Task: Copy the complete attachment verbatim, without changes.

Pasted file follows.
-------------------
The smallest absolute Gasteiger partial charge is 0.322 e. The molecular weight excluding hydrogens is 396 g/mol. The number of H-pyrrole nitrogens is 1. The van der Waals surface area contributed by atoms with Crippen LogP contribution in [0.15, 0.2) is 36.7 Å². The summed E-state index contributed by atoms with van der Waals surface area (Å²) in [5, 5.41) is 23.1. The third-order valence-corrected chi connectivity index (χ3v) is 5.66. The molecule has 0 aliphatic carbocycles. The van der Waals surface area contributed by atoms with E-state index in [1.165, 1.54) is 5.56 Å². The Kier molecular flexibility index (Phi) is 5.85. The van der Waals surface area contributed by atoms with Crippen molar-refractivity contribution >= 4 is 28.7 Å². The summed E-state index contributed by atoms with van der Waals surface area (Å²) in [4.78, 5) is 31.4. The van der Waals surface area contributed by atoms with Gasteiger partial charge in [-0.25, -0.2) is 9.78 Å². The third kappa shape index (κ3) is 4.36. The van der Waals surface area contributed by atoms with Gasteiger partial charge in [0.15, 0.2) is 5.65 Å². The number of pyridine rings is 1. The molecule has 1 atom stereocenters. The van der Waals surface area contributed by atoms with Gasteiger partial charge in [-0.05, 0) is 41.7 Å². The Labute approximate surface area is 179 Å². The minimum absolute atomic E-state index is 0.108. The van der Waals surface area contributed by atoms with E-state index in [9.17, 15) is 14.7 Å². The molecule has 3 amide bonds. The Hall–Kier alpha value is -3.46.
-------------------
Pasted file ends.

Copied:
The smallest absolute Gasteiger partial charge is 0.322 e. The molecular weight excluding hydrogens is 396 g/mol. The number of H-pyrrole nitrogens is 1. The van der Waals surface area contributed by atoms with Crippen LogP contribution in [0.15, 0.2) is 36.7 Å². The summed E-state index contributed by atoms with van der Waals surface area (Å²) in [5, 5.41) is 23.1. The third-order valence-corrected chi connectivity index (χ3v) is 5.66. The molecule has 0 aliphatic carbocycles. The van der Waals surface area contributed by atoms with E-state index in [1.165, 1.54) is 5.56 Å². The Kier molecular flexibility index (Phi) is 5.85. The van der Waals surface area contributed by atoms with Crippen molar-refractivity contribution >= 4 is 28.7 Å². The summed E-state index contributed by atoms with van der Waals surface area (Å²) in [4.78, 5) is 31.4. The van der Waals surface area contributed by atoms with Gasteiger partial charge in [-0.25, -0.2) is 9.78 Å². The third kappa shape index (κ3) is 4.36. The van der Waals surface area contributed by atoms with Gasteiger partial charge in [0.15, 0.2) is 5.65 Å². The number of pyridine rings is 1. The molecule has 1 atom stereocenters. The van der Waals surface area contributed by atoms with Gasteiger partial charge in [-0.05, 0) is 41.7 Å². The Labute approximate surface area is 179 Å². The minimum absolute atomic E-state index is 0.108. The van der Waals surface area contributed by atoms with E-state index in [9.17, 15) is 14.7 Å². The molecule has 3 amide bonds. The Hall–Kier alpha value is -3.46.